If you would like to send me an email, I can send you our guidebook on melanoma, to give you some accurate understanding of the disease and ideas about questions for your doctor. Feel free to ask us any other questions you may have. You are not alone and there are many patients on this forum that would be please to answer questions or help you with what you are feeling. We also have peer support options as well, where you can speak with another patient directly who has been through a similar experience. Let us know if you need help.

      Annette – MNC

    • #10747
      Anonymous
      Inactive

      Hi Annette & Funshinegirl,

      The fact that you responded is super helpful! I got a call this morning and I will go in on Thursday for a more thorough discussion with the physician. They were very kind and said I probably missed a lot of info when they first told me and they encouraged me to bring someone with me which I will do! I guess I will know a lot more then!

      Annette – I would love to have a copy of the guidebook. I am not sure how to email you though? I have never participated in a discussion forum before so this too is all new to me. I will take you both up on your advice to get copies of all my pathology tests, etc and start a file.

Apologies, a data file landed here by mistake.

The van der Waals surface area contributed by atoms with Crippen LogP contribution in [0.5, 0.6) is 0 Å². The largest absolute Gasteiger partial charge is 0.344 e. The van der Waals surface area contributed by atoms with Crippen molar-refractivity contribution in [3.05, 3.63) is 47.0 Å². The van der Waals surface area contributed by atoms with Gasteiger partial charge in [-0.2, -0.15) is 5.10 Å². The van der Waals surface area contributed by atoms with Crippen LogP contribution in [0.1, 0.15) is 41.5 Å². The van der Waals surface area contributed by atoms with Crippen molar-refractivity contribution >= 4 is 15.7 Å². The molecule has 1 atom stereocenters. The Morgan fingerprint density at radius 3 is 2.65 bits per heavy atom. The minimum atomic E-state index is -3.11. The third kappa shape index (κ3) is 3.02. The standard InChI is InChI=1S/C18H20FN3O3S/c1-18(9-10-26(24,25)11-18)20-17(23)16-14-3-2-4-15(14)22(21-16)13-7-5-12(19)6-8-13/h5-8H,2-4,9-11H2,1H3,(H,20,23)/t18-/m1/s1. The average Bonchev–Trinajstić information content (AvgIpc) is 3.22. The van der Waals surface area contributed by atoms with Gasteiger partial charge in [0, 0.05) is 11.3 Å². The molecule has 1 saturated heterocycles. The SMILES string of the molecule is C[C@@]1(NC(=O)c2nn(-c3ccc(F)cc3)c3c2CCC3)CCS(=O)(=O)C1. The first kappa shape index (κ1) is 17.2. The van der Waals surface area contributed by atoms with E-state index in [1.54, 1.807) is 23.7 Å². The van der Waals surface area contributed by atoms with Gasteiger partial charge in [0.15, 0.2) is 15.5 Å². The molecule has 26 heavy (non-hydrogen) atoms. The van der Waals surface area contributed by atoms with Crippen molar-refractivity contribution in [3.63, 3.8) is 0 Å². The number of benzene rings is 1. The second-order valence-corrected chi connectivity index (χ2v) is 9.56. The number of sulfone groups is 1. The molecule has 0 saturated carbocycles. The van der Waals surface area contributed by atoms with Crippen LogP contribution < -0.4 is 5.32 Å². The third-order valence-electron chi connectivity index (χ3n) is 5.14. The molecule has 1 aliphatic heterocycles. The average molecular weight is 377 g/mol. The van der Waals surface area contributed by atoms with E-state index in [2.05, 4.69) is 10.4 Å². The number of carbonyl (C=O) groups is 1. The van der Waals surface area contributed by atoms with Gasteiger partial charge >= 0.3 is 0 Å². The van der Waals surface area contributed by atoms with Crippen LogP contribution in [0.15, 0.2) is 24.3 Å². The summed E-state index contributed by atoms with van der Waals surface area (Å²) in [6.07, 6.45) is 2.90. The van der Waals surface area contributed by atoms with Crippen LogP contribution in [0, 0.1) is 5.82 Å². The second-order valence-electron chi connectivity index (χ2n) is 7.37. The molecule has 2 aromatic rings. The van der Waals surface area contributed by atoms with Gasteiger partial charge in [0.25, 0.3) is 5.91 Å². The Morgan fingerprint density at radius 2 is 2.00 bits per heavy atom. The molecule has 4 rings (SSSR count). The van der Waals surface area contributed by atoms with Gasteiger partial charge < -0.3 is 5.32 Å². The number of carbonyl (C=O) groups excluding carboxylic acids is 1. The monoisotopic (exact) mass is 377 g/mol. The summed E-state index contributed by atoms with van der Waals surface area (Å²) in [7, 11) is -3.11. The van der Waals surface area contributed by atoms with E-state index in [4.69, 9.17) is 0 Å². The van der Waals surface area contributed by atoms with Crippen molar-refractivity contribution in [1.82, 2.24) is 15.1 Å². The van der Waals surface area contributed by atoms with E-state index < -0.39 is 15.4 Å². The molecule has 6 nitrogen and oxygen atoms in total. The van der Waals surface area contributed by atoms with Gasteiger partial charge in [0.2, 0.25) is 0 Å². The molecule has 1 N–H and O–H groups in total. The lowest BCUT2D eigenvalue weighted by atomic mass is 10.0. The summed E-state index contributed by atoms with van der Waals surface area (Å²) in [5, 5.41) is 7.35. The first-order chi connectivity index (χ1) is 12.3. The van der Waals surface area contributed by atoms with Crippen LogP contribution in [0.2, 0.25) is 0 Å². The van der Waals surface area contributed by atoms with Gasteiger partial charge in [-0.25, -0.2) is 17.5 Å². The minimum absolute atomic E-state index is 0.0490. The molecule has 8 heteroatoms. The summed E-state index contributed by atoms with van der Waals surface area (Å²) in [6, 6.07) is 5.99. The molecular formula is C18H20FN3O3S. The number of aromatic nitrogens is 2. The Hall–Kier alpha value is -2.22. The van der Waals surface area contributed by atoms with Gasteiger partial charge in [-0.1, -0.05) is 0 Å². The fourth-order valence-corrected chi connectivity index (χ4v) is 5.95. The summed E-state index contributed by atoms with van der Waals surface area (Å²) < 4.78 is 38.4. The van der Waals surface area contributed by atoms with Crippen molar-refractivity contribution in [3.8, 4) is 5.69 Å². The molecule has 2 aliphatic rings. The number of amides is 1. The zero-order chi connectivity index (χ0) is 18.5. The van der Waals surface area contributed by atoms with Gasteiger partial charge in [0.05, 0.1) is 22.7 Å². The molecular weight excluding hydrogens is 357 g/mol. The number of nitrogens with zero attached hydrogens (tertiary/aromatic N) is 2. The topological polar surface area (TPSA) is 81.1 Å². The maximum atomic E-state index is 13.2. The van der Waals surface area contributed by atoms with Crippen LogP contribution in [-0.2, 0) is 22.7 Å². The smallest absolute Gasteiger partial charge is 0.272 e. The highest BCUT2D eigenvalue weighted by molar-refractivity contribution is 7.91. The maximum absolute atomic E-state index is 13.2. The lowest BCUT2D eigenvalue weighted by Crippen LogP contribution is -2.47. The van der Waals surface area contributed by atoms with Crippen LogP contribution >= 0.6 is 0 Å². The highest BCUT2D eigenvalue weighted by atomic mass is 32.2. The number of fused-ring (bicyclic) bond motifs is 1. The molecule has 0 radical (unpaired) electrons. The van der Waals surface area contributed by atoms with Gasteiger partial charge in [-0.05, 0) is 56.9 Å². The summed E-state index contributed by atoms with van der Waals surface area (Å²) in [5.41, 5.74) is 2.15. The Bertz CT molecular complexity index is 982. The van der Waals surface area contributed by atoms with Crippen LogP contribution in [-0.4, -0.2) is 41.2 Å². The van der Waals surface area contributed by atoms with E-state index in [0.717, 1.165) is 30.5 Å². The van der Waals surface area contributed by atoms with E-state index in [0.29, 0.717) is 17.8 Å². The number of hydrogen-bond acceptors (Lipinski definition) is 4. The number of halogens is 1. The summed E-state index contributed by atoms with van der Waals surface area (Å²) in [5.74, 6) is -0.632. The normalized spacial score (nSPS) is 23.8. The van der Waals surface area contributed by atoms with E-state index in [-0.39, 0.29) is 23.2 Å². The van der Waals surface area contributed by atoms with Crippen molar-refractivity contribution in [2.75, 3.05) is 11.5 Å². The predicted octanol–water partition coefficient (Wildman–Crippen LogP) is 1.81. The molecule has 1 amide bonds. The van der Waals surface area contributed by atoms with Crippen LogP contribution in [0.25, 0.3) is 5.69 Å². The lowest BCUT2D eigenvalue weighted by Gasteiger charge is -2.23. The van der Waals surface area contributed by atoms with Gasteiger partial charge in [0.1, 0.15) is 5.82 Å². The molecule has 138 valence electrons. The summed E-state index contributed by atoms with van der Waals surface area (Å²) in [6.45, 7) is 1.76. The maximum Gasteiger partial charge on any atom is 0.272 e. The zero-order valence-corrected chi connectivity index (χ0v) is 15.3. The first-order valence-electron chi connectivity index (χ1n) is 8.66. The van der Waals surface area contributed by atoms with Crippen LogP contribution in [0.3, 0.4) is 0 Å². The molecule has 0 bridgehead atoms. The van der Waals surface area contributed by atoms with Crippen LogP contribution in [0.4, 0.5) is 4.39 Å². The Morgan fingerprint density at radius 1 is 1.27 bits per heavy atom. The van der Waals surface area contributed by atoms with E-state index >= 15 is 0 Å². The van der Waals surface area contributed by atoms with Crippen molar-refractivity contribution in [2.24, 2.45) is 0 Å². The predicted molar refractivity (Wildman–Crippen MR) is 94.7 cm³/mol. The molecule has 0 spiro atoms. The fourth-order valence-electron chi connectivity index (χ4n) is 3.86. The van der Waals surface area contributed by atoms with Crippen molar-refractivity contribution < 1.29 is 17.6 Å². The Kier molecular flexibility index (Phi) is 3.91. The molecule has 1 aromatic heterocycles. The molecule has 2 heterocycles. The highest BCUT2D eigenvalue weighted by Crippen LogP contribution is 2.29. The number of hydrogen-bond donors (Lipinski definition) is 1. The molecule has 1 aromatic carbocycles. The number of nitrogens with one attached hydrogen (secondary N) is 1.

• #10748
        Annette Cyr
        Participant

        Hi LAM,
        So glad to hear you have an appointment. You can email me at acyr@melanomanetwork.ca and I will email you our electronic version of the booklet. Understand that it is for all melanoma patients, so some parts may be dealing with advanced stage disease, which won’t apply at this time (and hopefully never). I think what may be helpful are some of the questions to ask your surgeon. For instance:
        1. Can you explain my pathology report to me – what does it say at this point and what does that mean? Is this superficial cutaneous melanoma? When will you receive the final results of the pathology and will you be reviewing it with me?
        2. Will this be surgery to get clear margins and how soon can it be scheduled? Will the surgery be day surgery under a local anaesthetic (usually this is the case)? Is there any skin graft involved?
        3. Will any other treatment be necessary after surgery? How long will recovery/healing take?

        I think these are the basics. If it is an early stage melanoma, you likely will not be sent to see an oncologist – just depends on the city you are in, but most likely not.

    • #10749
      Anonymous
      Inactive

      So happy that you are seeing the doctor on Thursday. Good luck. So much research is being done and new more effective treatments are being developed.